Pothier's path linked to Triangle

Canes defenseman received help from same optometrist as Cullen

Staff writerMarch 6, 2010 

  • When: 7 p.m. today

    Where: BankAtlantic Center, Sunrise Fla.

    TV: FSCR

— Brian Pothier spent most of 2008 wondering if his hockey career was over.

A two-hour session with a Raleigh optometrist helped save it, he said, but that's getting a little ahead of the story.

Pothier and Matt Cullen were on the ice Thursday night at the RBC Center. Pothier now plays for the Carolina Hurricanes and Cullen for the Ottawa Senators, the result of recent trades, but that Pothier has been able to see his way back into the NHL, back into hockey, has a lot to do with Cullen.

Late in 2008, Pothier feared the worst. Then with the Washington Capitals, the defenseman had been slammed into the boards by Boston Bruins bruiser Milan Lucic, jerking his head and neck and causing a concussion in a game early that year.

As weeks and then months passed, Pothier wasn't able to recover from persistent headaches, fatigue and disorientation. He paraded from doctor to doctor, underwent nearly every medical test, and nothing helped. "They were wild symptoms, not the typical concussion stuff," he said. "We saw every specialist you can think of ... anything and everything. Johns Hopkins, Colorado, we went everywhere.

"I had no idea what was going on. At that point, it had been 11 months and I didn't know what was going to happen."

And then he heard about Cullen.

Cullen, playing for the Hurricanes, was knocked unconscious on a blindside hit by Colton Orr of the New York Rangers in a Dec. 26, 2007 game. He experienced recurring vision problems that kept him off the ice, robbing him of games and causing the same career anxiety.

But among the doctors Cullen consulted was Susan Durham, an optometrist with offices in Cary and Raleigh, and the forward soon was back on the ice.

"It's a pretty scary thing, but it was one of those things where your vision gets changed just a little bit and everything is fine again," Cullen said Thursday. "Things were a little blurry, but it was something as simple as adjusting your contacts and going through some exercises for your eyes."

Caps trainer Greg Smith had worked with Cullen when the two were with the Anaheim Ducks, and Smith told Pothier about Cullen's work with Durham.

"We'd seen everybody else," Pothier said. "Why not? Couldn't hurt."

While in Raleigh for a game in early December, Pothier spent two hours with Durham. But as quickly as he could slip into a pair of glasses and go to a computer screen for tests, he realized he might have found an answer.

"I put the glasses on and it changed the game for me," he said. "Everything had been gray and vague and pixel-ly and blurry. She put a pair of glasses on me, and it just tightened right up.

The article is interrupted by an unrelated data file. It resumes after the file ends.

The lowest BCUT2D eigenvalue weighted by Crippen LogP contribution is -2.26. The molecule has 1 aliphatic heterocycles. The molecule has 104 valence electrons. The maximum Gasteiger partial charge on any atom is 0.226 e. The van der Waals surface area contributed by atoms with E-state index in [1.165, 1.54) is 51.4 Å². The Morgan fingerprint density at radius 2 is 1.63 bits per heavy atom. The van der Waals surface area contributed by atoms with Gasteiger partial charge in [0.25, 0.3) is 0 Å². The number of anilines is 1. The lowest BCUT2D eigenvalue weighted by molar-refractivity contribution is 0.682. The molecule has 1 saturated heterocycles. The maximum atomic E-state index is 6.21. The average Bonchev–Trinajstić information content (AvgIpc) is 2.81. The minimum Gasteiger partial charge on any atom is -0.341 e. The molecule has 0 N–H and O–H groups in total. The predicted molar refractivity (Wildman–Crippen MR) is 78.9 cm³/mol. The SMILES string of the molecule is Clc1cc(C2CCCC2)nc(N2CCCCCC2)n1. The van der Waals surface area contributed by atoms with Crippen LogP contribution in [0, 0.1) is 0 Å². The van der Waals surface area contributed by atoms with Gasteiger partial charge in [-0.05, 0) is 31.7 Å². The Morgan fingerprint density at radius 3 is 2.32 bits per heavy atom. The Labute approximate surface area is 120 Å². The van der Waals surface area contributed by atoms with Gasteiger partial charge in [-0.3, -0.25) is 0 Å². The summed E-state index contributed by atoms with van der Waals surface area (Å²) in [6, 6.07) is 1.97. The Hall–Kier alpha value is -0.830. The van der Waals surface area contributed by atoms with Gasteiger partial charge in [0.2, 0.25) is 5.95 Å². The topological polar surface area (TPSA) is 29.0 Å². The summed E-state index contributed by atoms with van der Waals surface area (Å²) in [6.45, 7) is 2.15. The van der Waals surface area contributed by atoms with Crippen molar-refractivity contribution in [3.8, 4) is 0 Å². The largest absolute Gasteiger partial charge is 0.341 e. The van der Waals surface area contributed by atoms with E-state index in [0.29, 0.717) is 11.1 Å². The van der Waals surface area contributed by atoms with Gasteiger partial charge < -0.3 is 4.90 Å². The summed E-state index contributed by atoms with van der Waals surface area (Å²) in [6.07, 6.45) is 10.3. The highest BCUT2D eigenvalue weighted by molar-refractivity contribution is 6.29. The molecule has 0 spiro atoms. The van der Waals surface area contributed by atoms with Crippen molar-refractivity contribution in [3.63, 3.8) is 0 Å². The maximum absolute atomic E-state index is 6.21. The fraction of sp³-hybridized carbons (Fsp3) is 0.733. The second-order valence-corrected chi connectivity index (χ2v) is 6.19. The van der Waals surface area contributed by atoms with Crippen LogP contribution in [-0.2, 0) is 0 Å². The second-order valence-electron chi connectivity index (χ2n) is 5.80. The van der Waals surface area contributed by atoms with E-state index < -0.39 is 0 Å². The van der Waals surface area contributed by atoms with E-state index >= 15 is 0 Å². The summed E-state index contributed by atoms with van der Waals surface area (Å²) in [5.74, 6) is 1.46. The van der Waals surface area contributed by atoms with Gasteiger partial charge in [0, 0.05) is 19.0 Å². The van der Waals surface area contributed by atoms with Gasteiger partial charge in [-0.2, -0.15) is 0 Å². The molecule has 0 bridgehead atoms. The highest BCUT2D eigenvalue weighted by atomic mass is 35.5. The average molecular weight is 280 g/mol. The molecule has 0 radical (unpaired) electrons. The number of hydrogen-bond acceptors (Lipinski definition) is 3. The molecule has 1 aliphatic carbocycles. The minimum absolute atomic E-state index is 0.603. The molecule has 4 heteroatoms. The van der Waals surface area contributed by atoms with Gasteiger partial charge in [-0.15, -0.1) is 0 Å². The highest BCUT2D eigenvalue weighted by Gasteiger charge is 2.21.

"It gave my eyes a chance to rest. Pretty much the next day I was starting to get on the bike and a few days later on the ice."

It turned out that a previously undiagnosed astigmatism, an abnormal curve of the cornea that causes out-of-focus vision - and not the concussion - was causing his ongoing symptoms. Not that Pothier was back in the lineup that fast. Visual therapy sessions - coordination drills, computer programs - continued with Dr. Paul Harris in Baltimore. Pothier finally was able to rejoin the Caps in March 2009 after a conditioning stint in the American Hockey League.

Durham said Pothier, 32, suffered from a "mismatch" from the input he was getting from his vestibular system, which governs balance and movement, and his vision. In short, his brain was unable to quickly process what his eyes were seeing, which caused a loss of balance and a lack of coordination.

"Brian said he couldn't push his kids on a swing, that it would make him sick, that he couldn't get on a treadmill," Durham said. "Bottom line: He needed vision therapy to fix the mismatch.

"I'm so happy for him. He was having issues with his career, with his passion for the game, and it was affecting his family life. He wasn't able to be a dad with his boys. He needed help to get his normal state back."

Earlier this season, Pothier gave Durham an autographed Caps jersey to hang in her office. Then, on Wednesday, Durham said she got a call from her husband.

"He said, 'Guess who just got traded to the Hurricanes?' " she said.

Pothier came to the Canes in the deal that sent defenseman Joe Corvo to the Caps. On Thursday, he and Cullen - traded to Ottawa on Feb. 12 - were on the ice and Durham in the RBC Center stands as the Canes won 4-1. Cullen scored a goal and Pothier played well in his first game with his new team.

"I'm getting to the point where I won't have to ever wear glasses again," Pothier said. "Right now, I'm close."

chip.alexander@newsobserver.com or 919-829-8945

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